It is a strategy abetted by a key difference, easily exploitable, between white and black congregations in the Protestant world. Generally speaking, white churches emphasize personal salvation. In black churches, that emphasis is often in tension with the priority of social justice — a tradition that pre-dates the Civil War in the U.S. In theological shorthand, it is “the sin of slavery” vs. “the slavery of sin.”
Let us dissect one example. In mid-November, a conservative media outlet somehow came by the knowledge that, ‘way back in 2011, Warnock uttered the phrase “America, nobody can serve God and the military. You can’t serve God and money.” A three-minute YouTube video was provided as evidence.
The problem is that there were 30 minutes of sermon in front of that clip, which make clear that Warnock was delivering a very standard pulpit point about priorities — that one cannot serve two masters, and that one’s first loyalty is to God.
In churches with largely white congregations, pastors will often make spouses squirm by insisting that God must come before wife or husband. From his Ebenezer pulpit, Warnock was making a similar point — about powerful individuals and entire nations.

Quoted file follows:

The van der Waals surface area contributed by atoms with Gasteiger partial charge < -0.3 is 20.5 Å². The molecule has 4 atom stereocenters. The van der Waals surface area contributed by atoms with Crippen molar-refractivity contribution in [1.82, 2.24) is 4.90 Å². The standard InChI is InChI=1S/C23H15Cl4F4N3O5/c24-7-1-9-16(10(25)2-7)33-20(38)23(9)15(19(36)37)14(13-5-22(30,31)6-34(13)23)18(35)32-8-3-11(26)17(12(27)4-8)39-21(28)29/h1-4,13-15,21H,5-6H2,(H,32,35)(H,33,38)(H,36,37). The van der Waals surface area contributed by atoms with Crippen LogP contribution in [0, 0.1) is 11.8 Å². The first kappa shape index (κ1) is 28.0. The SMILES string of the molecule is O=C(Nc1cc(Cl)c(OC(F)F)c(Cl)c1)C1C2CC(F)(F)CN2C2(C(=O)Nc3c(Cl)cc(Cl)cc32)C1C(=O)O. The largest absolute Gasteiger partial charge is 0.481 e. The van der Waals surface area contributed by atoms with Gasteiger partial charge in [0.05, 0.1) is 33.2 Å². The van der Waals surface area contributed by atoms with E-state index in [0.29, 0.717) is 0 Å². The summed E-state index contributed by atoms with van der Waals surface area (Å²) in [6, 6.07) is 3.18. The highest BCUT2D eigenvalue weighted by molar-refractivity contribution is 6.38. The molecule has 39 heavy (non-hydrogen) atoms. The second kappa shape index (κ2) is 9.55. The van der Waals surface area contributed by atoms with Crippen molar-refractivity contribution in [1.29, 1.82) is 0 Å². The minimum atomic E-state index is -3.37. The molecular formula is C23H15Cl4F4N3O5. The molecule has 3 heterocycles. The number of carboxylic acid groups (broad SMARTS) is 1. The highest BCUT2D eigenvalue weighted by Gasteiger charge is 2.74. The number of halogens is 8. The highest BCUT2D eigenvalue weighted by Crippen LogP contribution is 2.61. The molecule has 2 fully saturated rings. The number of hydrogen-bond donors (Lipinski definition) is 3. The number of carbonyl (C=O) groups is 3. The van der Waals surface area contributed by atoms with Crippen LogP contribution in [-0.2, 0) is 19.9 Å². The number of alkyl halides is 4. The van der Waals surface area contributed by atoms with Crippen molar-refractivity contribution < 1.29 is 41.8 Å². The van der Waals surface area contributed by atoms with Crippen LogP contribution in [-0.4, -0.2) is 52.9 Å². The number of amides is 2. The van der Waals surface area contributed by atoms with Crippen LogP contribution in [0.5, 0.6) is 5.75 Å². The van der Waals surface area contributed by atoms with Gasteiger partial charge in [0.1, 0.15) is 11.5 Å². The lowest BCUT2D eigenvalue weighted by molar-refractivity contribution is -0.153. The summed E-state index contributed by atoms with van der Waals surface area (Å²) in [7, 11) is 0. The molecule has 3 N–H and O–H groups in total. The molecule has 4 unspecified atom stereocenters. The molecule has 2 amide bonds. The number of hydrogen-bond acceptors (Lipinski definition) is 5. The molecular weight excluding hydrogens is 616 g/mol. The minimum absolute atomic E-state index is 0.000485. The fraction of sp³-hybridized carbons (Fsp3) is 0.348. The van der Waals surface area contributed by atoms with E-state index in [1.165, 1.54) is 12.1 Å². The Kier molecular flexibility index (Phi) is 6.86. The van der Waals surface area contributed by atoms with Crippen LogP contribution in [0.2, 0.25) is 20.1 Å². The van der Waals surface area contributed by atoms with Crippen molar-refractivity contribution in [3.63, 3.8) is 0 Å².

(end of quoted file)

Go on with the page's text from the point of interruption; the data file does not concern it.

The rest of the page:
Did I mention that this particular sermon was delivered on Palm Sunday? It is a day when a preacher’s focus falls on Jesus’ appearance before Pontius Pilate, the military governor of Judea.
For some reason, the archeologists who dug up that 2011 sermon by Warnock neglected one of the pastor’s first examples about the dangers of a powerful person operating without a God-driven conscience. Warnock cited a certain reality TV personality who was then spreading the lie that President Obama wasn’t born in the United States.
But yes, Warnock did say that God should have priority over military service or money. Doug Collins — he who uttered those fiery words about Ebenezer — might quibble with the exact words that Warnock used nine years ago. “I pastored for over 11 years,” Collins said last Saturday. “I’m still a United States Air Force Reserve chaplain who served in Iraq.”
And yet, in essence, Collins agrees with Warnock. The Georgia congressman/chaplain has been a steadfast champion of religious expression in the U.S. military.
In July, Collins wrote a letter to the Pentagon protesting a recent Navy order that prohibited service members and chaplains from attending off-base, indoor religious services — to prevent the spread of COVID-19.
The Navy backed down. God first, military second, one might say.
We have weeks to go before these two Senate contests are over. But it is already clear that an important bridge that connects two very different groups of Georgians will be in need of repair.
Win or lose, the Rev. Raphael Warnock will be at Ebenezer Baptist Church on Jan. 18, 2021 to celebrate Martin Luther King Jr. Day. Win or lose, Kelly Loeffler almost certainly will not.
But a Republican presence will be required, and the next election cycle has already begun. Perhaps Gov. Brian Kemp, who will be running for re-election in 2022, might have a blank space on his calendar for that particular Monday.